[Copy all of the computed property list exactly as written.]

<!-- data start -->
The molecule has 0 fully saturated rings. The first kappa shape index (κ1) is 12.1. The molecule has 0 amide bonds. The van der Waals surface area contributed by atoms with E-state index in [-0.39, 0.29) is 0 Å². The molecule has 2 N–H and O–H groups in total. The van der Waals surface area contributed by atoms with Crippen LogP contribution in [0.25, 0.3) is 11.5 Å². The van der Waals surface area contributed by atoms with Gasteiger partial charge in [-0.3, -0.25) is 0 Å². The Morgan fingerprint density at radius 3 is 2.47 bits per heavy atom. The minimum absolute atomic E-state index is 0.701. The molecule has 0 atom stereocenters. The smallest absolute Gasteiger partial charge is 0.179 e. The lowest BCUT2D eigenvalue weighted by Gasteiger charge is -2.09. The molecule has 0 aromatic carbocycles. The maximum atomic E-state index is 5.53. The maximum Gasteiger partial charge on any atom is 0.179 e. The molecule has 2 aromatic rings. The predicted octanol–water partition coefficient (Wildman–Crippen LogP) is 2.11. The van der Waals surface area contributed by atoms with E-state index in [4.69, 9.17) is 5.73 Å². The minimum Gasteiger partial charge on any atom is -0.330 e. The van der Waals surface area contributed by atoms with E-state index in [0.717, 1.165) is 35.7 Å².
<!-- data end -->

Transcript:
The molecule has 0 fully saturated rings. The first kappa shape index (κ1) is 12.1. The molecule has 0 amide bonds. The van der Waals surface area contributed by atoms with E-state index in [-0.39, 0.29) is 0 Å². The molecule has 2 N–H and O–H groups in total. The van der Waals surface area contributed by atoms with Crippen LogP contribution in [0.25, 0.3) is 11.5 Å². The van der Waals surface area contributed by atoms with Gasteiger partial charge in [-0.3, -0.25) is 0 Å². The Morgan fingerprint density at radius 3 is 2.47 bits per heavy atom. The minimum absolute atomic E-state index is 0.701. The molecule has 0 atom stereocenters. The smallest absolute Gasteiger partial charge is 0.179 e. The lowest BCUT2D eigenvalue weighted by Gasteiger charge is -2.09. The molecule has 0 aromatic carbocycles. The maximum atomic E-state index is 5.53. The maximum Gasteiger partial charge on any atom is 0.179 e. The molecule has 2 aromatic rings. The predicted octanol–water partition coefficient (Wildman–Crippen LogP) is 2.11. The van der Waals surface area contributed by atoms with E-state index in [4.69, 9.17) is 5.73 Å². The minimum Gasteiger partial charge on any atom is -0.330 e. The van der Waals surface area contributed by atoms with E-state index in [0.717, 1.165) is 35.7 Å².